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Wednesday, 31 August 1921

Senator GARDINER (New South Wales) . - I am sorry the Minister (Senator Pearce) has agreed to increase the duty. The importation of spokes from America has been enormous, because our spotted gum, which is a substitute, is a heavy one, and is responsible for the difference between a light and heavy vehicle; and for the sarven wheel, for which spokes are required, we have nothing to equal the imported timber.

Senator Pearce - If the honorable senator refers to the previous sub-item, he will see that hickory in the rough can be imported on a 5 per cent, basis; this is dressed hickory.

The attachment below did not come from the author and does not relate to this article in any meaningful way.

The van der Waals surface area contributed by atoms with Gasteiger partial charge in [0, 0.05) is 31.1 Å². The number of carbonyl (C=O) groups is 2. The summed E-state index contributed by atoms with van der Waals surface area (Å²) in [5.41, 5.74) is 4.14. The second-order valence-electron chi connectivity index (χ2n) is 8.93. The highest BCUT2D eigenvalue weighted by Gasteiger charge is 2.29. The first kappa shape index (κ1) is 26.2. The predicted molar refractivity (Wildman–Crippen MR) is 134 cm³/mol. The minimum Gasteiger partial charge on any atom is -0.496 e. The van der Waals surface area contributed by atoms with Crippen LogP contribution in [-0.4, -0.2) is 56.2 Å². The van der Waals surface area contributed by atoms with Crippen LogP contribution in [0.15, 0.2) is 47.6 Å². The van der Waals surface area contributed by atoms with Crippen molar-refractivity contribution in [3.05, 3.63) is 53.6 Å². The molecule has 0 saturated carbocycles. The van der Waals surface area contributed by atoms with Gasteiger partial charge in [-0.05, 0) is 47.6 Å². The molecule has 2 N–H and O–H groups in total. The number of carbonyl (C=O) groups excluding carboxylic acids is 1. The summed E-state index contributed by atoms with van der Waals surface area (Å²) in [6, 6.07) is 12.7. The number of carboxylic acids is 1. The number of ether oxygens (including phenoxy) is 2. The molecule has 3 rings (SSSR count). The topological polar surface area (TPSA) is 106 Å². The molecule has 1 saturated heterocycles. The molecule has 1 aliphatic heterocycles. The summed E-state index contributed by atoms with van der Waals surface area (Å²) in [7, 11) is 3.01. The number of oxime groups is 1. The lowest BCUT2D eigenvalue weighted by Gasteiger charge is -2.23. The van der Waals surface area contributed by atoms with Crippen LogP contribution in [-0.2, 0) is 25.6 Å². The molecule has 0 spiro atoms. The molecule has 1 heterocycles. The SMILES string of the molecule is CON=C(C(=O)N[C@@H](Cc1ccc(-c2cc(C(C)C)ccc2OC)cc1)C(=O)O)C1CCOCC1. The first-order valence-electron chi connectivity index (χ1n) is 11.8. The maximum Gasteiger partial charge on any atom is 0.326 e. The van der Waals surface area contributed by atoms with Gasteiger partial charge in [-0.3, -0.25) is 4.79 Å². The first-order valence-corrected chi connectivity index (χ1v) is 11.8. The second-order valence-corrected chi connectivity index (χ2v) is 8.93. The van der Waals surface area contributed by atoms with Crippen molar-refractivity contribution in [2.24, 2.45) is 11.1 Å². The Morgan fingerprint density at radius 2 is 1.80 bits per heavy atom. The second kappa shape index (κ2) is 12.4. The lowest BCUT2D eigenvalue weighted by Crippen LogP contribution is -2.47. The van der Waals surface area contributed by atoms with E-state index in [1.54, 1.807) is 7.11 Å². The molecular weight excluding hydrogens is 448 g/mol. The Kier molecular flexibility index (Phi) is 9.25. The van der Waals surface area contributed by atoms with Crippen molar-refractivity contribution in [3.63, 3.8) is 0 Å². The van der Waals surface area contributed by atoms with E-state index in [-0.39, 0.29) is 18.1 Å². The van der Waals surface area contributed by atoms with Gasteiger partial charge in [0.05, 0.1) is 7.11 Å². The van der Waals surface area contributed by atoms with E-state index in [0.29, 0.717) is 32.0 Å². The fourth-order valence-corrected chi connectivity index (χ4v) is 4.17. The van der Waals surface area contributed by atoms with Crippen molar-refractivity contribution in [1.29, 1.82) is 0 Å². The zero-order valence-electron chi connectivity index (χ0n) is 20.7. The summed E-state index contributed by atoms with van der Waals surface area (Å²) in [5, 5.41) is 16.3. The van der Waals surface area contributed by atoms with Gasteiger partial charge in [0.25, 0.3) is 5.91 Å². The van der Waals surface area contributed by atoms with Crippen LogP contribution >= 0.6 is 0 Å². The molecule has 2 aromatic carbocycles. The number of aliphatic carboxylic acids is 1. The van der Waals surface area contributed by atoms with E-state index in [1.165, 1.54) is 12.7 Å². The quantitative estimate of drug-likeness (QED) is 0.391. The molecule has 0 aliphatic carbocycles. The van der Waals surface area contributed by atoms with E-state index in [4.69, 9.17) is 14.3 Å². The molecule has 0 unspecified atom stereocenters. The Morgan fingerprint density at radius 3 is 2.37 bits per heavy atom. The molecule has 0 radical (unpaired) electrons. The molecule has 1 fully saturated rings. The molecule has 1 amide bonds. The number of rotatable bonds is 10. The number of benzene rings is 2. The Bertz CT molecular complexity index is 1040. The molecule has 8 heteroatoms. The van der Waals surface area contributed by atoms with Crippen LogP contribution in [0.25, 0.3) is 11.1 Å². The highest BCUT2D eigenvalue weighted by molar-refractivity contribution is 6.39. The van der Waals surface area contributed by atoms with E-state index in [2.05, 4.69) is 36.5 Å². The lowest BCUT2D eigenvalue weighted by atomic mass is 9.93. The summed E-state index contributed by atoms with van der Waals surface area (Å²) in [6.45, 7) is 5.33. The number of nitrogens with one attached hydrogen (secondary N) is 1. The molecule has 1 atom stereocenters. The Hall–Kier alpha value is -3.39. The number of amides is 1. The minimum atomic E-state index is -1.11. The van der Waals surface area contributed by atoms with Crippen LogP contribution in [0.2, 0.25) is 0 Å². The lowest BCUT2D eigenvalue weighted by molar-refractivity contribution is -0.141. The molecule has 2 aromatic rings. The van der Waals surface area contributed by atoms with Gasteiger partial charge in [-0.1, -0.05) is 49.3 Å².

Senator GARDINER - I know that. Hickory spokes imported in the rough have merely to be placed in a turning lathe to be made smooth; and the imposition of these duties assists only the big city firms, which have suitable machinery installed, and which employ very little labour. It is merely a matter of having up-to-date machinery. I do not object to a duty of 15 per cent.; but it is ridiculous for the Minister, in an offhand way, to say, " I shall accept 25 per Cent." He is playing into the hands of the coachbuilding trade, and assisting only firms who have the particular machinery installed for the dressing of spokes, instead of making them import, and thus prevent huge profits being made. Practically the whole of this work is done in the city by a few firms, whilst in country- towns of a population of 3,000 or 4,000 there are two or three small men who have to struggle -without such assistance. The proprietors of city factories have the business iu their own hands, and, consequently, are able to make the users pay higher prices, whilst those in the country have to fight if they desire to obtain any consideration at all. During recent years, prices have increased by 300 per cent., and the imposition of these'' duties is only benefiting those in the cities who have up-to-date plants.

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